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  • The International Extreme Movers Portfolio saw a return of 16.2% which categorizes this week as “Volatile”. That return places this week in the 66th percentile since inception.
  • Factor returns accounted for 21.6% of the total, landing in the 26th percentile since inception and earning an “Alpha-Driven” classification.

US Extreme Movers Portfolio Exposures

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  • This week, the Materials sector took the lead with a significant 26% allocation, placing it at the 98th percentile for TTM. Driving this surge was the Containers and Packaging Industry, which contributed by 5% alone.
  • Health Care witnessed the second-highest representation this week, shifting from a -7% allocation last week to a 3% allocation this week. Within the sector, Pharmaceuticals stood out as the most represented industry, contributing 3%. Conversely, Health Care Providers saw a -2% allocation.
  • Financials experienced a substantial shift this week, transitioning from the highest long allocation to the lowest short allocation at -9%. This placement positioned it in the 12th percentile for both trailing twelve-month and inception-to-date. All industries across the financial sector, saw negative exposures, with Financial Services being the primary driver at -4%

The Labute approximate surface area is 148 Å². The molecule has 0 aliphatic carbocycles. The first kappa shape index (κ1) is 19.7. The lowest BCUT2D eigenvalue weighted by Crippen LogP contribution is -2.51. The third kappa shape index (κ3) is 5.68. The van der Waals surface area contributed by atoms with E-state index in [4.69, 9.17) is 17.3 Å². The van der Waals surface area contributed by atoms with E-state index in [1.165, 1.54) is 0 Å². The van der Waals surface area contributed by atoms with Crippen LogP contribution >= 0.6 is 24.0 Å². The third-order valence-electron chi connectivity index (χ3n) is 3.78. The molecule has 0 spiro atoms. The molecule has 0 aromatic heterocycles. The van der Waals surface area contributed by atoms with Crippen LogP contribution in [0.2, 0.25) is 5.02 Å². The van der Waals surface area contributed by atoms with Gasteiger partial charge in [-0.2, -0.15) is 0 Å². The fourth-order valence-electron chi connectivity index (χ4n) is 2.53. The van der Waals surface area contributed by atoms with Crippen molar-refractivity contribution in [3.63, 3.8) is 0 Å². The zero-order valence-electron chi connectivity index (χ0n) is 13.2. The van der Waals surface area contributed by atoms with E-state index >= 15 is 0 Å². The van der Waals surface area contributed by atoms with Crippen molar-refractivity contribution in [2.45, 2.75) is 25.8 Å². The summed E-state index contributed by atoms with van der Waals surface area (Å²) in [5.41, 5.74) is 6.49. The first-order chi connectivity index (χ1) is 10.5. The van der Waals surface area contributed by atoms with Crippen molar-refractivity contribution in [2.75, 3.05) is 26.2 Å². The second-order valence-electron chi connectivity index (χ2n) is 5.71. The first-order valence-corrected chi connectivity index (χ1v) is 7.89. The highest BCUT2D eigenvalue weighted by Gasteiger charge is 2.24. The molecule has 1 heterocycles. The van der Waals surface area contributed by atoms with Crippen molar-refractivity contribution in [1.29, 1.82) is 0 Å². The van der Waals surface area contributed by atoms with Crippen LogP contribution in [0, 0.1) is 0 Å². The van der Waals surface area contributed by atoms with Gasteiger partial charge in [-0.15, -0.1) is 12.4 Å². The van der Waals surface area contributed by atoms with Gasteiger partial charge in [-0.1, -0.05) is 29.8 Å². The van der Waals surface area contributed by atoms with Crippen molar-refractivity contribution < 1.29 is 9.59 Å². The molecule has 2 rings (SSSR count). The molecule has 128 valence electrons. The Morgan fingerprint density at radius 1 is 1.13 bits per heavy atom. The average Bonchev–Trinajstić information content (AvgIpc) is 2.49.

• Energy also exhibited a notably low allocation, standing at -6% and placing it in the 18th percentile for trailing twelve-months. Both the Oil, Gas & Consumable Fuels and Energy Equipment & Services industries contributed to this allocation, with -5% and -1%, respectively.
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  • This week, value factors, particularly Earnings Yield, fell out of favor, landing in the bottom quartile for both TTM and ITD. This negative exposure was fueled by both the long and short sections of the portfolio. This shows a notable shift in sentiment as investors favored more expensive stocks relative to earnings.